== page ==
THE LETTERS – MOTHER TERESA, recipient of the Nobel Peace Prize, is considered one of the greatest humanitarians of modern times. Her selfless commitment changed hearts, lives and inspired millions throughout the world. THE LETTERS, as told through personal letters she wrote over the last 40 years of her life, reveal a troubled and vulnerable women who grew to feel an isolation and an abandonment by God. The story is told from the point of view of a Vatican priest charged with the task of investigating acts and events following her death. He recounts her life’s work, her political oppression, her religious zeal and her unbreakable spirit.
The end of the movie states that the Church is loosing men who want to be Priest at a fast clip, but her Group of dedicated Nuns (Missionaries of Charity) continue to prosper. The token conflict mainly deals with Teresa occasionally butting up against a nun who discouraged her from leaving her cloistered order to work in the streets, and persuading skeptical local Indians that she wasn’t out to convert the Hindus with whom she worked to Christianity. But there’s virtually nothing in the story or in Stevenson’s performance that addresses this despair that everyone in the 1990s-set scenes keep talking about. Teresa is simply portrayed as a dedicated servant of God, while whatever internal struggle she dealt with remains told, not shown.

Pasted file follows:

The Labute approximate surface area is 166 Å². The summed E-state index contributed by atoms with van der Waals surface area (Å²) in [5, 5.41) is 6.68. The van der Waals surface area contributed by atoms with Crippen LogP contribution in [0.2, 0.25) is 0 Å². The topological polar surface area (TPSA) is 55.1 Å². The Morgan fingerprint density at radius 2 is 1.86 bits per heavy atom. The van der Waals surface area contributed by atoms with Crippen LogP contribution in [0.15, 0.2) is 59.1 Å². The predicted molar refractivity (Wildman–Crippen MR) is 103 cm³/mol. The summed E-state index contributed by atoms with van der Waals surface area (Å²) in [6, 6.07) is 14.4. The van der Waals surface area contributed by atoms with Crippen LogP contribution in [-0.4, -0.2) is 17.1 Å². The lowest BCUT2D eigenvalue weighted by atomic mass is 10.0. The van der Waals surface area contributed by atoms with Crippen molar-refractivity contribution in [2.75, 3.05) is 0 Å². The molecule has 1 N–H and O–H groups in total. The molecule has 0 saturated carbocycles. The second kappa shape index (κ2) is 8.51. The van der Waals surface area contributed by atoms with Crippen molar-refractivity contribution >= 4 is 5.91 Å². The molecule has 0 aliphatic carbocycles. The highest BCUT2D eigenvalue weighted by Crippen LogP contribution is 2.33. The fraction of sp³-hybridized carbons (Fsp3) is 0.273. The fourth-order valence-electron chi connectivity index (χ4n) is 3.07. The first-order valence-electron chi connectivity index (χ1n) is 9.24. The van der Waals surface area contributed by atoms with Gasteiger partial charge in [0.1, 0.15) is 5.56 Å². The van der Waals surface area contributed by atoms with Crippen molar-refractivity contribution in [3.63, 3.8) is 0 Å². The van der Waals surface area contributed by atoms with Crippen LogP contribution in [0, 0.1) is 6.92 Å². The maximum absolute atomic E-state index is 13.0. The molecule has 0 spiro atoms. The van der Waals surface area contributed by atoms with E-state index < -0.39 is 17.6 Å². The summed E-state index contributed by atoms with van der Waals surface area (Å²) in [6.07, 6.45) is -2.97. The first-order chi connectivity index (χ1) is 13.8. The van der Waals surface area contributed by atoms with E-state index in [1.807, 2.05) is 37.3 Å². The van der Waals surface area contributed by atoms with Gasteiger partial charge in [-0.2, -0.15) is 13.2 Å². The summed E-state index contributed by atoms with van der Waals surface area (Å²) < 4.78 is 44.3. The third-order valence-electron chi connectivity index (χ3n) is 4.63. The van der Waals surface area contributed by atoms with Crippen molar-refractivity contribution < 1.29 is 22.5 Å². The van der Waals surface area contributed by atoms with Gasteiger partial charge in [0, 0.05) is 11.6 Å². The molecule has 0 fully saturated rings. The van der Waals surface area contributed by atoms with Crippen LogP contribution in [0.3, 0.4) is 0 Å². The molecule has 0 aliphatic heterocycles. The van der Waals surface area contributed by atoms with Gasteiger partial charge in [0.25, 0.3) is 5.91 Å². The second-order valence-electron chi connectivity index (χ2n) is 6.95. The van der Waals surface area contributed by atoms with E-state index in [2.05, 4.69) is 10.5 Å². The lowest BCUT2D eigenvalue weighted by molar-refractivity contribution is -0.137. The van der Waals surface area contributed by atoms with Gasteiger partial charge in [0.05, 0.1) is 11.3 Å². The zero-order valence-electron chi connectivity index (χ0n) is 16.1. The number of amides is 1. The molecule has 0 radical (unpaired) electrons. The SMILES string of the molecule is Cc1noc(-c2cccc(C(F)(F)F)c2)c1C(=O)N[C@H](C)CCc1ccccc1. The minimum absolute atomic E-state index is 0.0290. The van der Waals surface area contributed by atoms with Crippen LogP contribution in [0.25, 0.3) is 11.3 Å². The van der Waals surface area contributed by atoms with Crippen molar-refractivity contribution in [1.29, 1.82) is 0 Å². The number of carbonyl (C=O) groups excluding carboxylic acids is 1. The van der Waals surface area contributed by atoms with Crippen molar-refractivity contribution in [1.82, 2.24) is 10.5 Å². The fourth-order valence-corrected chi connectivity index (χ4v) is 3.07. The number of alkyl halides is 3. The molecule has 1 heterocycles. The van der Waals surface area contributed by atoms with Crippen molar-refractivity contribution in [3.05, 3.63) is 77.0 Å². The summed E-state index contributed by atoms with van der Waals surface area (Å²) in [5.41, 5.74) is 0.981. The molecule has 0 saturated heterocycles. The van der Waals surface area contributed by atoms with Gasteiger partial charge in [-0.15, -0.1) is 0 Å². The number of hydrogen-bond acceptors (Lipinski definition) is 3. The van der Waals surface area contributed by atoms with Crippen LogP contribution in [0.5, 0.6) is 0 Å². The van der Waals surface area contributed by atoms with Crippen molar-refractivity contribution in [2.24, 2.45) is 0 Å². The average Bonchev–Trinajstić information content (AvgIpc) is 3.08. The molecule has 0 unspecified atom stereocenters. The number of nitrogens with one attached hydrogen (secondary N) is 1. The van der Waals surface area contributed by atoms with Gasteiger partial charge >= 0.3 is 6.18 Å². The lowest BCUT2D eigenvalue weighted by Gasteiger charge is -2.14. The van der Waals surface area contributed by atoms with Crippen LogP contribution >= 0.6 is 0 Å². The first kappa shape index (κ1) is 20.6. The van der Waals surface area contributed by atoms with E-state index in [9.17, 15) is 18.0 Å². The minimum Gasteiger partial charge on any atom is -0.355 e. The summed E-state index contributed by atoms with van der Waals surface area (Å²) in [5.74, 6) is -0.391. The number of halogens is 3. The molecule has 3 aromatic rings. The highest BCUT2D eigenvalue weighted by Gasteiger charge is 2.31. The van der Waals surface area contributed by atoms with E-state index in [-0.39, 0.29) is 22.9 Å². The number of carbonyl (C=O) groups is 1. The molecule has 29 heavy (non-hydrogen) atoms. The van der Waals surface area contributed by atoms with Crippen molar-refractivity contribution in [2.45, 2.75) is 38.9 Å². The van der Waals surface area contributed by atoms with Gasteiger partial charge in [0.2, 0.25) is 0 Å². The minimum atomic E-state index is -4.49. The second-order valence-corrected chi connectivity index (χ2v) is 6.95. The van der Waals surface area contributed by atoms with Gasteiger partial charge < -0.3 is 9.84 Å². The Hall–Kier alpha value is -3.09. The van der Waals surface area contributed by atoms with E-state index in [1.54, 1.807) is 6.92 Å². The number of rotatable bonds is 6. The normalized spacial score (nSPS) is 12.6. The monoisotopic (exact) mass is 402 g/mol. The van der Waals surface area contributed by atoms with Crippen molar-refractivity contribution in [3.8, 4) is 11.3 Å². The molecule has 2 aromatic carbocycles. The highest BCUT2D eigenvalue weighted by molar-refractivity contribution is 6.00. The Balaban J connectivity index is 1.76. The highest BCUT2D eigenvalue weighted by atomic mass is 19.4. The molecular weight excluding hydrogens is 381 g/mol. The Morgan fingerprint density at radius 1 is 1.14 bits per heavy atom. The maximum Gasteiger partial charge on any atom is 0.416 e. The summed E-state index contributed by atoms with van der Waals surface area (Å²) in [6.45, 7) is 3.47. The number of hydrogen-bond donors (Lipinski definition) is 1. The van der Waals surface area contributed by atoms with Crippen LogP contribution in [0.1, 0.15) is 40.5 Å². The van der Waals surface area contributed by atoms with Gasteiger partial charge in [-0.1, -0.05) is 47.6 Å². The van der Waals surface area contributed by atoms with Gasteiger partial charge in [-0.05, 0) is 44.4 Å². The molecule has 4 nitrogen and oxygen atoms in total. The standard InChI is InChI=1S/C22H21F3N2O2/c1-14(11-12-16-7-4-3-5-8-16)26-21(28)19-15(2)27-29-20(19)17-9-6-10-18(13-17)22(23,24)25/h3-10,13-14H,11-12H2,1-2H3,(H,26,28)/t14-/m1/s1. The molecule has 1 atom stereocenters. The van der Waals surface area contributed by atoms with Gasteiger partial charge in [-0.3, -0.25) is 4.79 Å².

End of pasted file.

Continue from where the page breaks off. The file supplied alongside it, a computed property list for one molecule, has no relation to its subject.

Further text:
Q-Tips say: We liked it. Mrs. Q says: Mother Teresa will soon be canonized as a Saint. I read the book and it follows closely to what was written except perhaps of her internal struggle. When people ask me “who would be one of the first people you would like to see when you pass away to the great beyond”, my answer is: Mother Teresa.
To those critics who did NOT like the movie, I ask this: “What did you do lately to help someone in need?” Did you take the time to smile at someone who was walking down the street who seemed perhaps down and out, or help someone across the street who needed assistance, or offer assistance to a friend/neighbor/or family member (not just because they have money), or open the door for someone, or give up your seat on public transportation to someone in need?
Not all movies have to have violence, nudity, cursing, raps songs, or have a environmental/racially charged message.